Question Submitted: I am overwhelmed with the options out there for couples dealing with infertility. My husband and I are embarking on an IUI cycle this month which will include clomid, menopur, and hCG. I feel like there is a lack of information available regarding treatment options outside of IVF. I know where my beliefs stand on this, but the other options are pretty fuzzy for me. I feel pretty confident in my decision since it will not involve selecting good/bad embryos, but I still wonder where that line is regarding going beyond God’s plans and trying to take matters into your own hands.
Fuzzy. I think that’s a key word in your question. You’re absolutely right about there being a lack of clarity within our Christian circles about fertility treatment options. I applaud you for seeing clearly that IVF is not an option and for loving your neighbor by avoiding this process. But what about the other methods? Aside from the herbal or pharmaceutical treatments that can be taken to simply help with ovulation, the other options really revolve around the donation of sperm and the injection of that sperm into the womb, otherwise known as insemination.
“I still wonder where that line is…” you confess. Don’t we all? My husband and I dealt with this, too, as you can read about in a previous post, How Close Can We Get? But here’s a quick summary: we don’t know for sure where that line is. The Bible, which gives us God’s Law-those clearly drawn lines that are unmistakable-does not discuss IUI’s or GIFT or Clomid. As with many other modern scientific possibilities, Christians have to use what the Bible does give us in order to help guide our ethical decisions. I really think the post just mentioned is the best answer to your broader question, but I will try and unpack some of the other specifics here.
There are a couple of aspects to consider when looking at insemination procedures. First, there’s the fact that sperm needs to be collected. Second, conception would occur outside the act of intercourse. Both of these are a big deal and need to be taken seriously. The sperm collection topic will be addressed in a future post since there is so much to cover with that one (yes, the Bible does actually have something to say about this!). Let’s take a look at the second aspect.
The truth is, there just isn’t a unified opinion among conservative church bodies, including the Lutheran Church-Missouri Synod, about the necessity of intercourse for conception. The majority say that insemination, while done between a married couple, in no way violates their one-flesh union. They are using the broad definition, of course, that the union is the joining together of a man and a woman in a sexually faithful relationship for life. Narrowly speaking though, during insemination there is no physical union of fleshes at all. And it’s for that reason that the idea has always made me and my husband uncomfortable.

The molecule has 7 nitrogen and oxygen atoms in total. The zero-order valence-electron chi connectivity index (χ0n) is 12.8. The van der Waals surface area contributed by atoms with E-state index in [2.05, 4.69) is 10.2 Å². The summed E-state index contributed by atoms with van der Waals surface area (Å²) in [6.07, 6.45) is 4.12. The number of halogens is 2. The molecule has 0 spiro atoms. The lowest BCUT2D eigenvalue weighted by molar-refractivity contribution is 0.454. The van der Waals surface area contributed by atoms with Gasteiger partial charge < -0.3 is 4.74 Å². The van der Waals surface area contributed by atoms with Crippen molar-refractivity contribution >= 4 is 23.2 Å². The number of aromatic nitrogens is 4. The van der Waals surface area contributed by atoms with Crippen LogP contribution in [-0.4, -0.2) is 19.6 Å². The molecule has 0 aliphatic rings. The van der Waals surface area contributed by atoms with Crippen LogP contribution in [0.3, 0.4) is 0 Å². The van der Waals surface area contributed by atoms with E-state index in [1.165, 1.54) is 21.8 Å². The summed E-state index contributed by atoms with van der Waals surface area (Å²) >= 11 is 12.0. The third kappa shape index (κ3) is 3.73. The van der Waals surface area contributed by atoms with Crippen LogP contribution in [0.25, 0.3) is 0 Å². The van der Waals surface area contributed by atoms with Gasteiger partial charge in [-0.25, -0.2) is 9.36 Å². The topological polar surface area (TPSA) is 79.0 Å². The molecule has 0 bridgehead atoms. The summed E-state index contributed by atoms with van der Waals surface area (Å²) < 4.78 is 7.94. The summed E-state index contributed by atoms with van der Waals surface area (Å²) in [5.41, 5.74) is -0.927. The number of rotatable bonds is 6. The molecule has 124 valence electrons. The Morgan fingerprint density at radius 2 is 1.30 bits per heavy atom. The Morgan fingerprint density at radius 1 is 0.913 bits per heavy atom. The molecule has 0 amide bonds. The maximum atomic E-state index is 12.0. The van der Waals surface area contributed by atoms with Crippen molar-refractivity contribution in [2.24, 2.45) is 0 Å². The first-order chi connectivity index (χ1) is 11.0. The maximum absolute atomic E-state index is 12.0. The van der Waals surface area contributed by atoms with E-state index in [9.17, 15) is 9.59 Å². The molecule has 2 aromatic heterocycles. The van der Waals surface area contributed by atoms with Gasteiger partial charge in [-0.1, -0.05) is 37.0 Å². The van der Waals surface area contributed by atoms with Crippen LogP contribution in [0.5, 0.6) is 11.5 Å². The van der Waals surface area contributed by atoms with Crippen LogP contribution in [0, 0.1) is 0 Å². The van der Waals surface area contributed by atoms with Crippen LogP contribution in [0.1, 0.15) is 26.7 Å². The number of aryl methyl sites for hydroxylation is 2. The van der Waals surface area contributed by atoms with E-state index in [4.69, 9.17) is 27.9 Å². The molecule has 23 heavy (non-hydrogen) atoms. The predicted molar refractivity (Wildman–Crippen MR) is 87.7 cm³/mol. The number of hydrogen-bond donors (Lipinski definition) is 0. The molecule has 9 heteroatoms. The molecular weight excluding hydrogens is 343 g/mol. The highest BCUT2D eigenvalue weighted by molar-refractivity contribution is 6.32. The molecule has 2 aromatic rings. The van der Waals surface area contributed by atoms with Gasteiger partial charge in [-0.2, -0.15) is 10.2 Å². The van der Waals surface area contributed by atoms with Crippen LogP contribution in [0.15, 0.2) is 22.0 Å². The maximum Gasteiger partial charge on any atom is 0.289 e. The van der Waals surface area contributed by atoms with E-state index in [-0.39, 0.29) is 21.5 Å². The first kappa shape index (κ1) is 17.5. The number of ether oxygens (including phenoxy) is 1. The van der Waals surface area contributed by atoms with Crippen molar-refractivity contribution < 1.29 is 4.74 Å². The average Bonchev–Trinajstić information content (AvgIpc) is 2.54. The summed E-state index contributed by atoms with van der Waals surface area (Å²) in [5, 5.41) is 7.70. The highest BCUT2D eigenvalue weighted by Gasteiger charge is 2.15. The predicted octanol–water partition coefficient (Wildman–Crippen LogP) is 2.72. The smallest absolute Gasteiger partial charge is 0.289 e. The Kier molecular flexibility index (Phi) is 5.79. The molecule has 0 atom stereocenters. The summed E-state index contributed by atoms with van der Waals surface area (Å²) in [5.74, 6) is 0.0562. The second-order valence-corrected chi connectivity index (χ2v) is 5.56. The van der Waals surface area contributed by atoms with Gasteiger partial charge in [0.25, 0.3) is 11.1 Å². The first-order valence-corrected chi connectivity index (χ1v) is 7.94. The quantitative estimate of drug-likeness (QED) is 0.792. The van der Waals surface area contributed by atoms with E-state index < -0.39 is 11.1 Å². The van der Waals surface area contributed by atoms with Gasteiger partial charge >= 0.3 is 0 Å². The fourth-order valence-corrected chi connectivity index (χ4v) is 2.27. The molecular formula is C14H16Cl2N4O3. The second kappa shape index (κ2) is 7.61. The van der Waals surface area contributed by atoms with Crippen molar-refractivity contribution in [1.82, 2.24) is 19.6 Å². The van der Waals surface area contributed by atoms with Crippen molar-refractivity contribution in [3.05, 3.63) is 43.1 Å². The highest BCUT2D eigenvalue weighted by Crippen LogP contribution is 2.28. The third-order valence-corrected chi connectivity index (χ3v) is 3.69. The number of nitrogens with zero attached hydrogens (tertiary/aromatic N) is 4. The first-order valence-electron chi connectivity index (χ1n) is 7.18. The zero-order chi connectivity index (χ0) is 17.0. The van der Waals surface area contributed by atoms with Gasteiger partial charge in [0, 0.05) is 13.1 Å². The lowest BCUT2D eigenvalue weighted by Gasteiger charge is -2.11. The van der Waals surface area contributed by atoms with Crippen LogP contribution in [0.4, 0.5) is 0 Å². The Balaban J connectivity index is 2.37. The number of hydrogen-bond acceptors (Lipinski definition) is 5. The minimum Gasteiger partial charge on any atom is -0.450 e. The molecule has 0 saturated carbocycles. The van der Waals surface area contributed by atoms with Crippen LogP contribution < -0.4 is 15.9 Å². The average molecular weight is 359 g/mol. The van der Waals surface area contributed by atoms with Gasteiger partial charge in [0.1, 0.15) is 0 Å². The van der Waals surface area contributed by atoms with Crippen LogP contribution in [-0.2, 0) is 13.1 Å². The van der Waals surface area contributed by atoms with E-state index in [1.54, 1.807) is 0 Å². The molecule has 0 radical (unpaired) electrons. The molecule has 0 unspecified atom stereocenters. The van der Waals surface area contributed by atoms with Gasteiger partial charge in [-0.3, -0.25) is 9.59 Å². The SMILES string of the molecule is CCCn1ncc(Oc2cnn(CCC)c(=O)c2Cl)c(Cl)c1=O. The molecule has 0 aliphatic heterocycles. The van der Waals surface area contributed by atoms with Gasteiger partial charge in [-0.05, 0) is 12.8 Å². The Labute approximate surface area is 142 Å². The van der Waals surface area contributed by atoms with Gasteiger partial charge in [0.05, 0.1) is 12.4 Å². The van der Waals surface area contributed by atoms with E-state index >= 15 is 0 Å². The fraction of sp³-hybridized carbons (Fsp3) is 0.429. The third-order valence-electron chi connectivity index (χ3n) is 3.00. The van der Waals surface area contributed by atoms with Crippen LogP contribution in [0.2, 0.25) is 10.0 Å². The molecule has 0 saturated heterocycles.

“You mean my husband and I don’t even have to touch each other and we can conceive a baby?” I remember thinking when we first looked into all those treatments. I had always thought the biblical references to our patriarchs “knowing” their spouses and then conceiving was so romantic. “Know” is such a great biblical word. It covers more than just the modern definition of sex, which so often occurs now between two people who have just met and don’t even know each other’s last names. I believed that “knowing” involved all those wonderful things that marriage should be: shared interests, shared faiths, shared experiences, a shared name, and shared bodies. This “knowing,” this union, was supposed to combine these two separate beings to produce another flesh, a child.
I realize that this romantic idea of my husband and I producing a miniature version of ourselves as a result of our physical love is probably never going to happen. But the desire to make that dream come true has never been strong enough to drive us to remove the physical aspect from the “knowing” of each other in order to achieve the end goal.
There isn’t a commandment about this. As I mentioned, most pastors would probably say that my conscience is over-active. But when you go against your conscience you are sinning, regardless of whether the action you are doing is, in fact, sinful. “I know and am persuaded in the Lord Jesus that nothing is unclean in itself, but it is unclean for anyone who thinks it unclean,” Romans 14:14, and “For whatever does not procede from faith is sin,” Romans 14:23. The study note in my Bible explains these verses further: “If one’s conscience is not clear before God regarding certain behaviors, one dare not engage in them,” (TLSB pg. 1938).
“I feel pretty confident in my decision…” A decision as big as this needs to be made without a nagging conscience and with the support of your pastor. If you aren’t able to get both of these, pray for strength to step back and re-evaluate your options. And if you’re not sure what to pray, just open your hymnal.
Oh, that the Lord would guide my ways,
To keep His statues still!
Oh, that my God would grant me grace
To know and do His will.
Order my footsteps by Thy Word
And make my heart sincere;
Let sin have no dominion, Lord,
But keep my conscience clear.
Lutheran Service Book, hymn 707, verses 1 & 2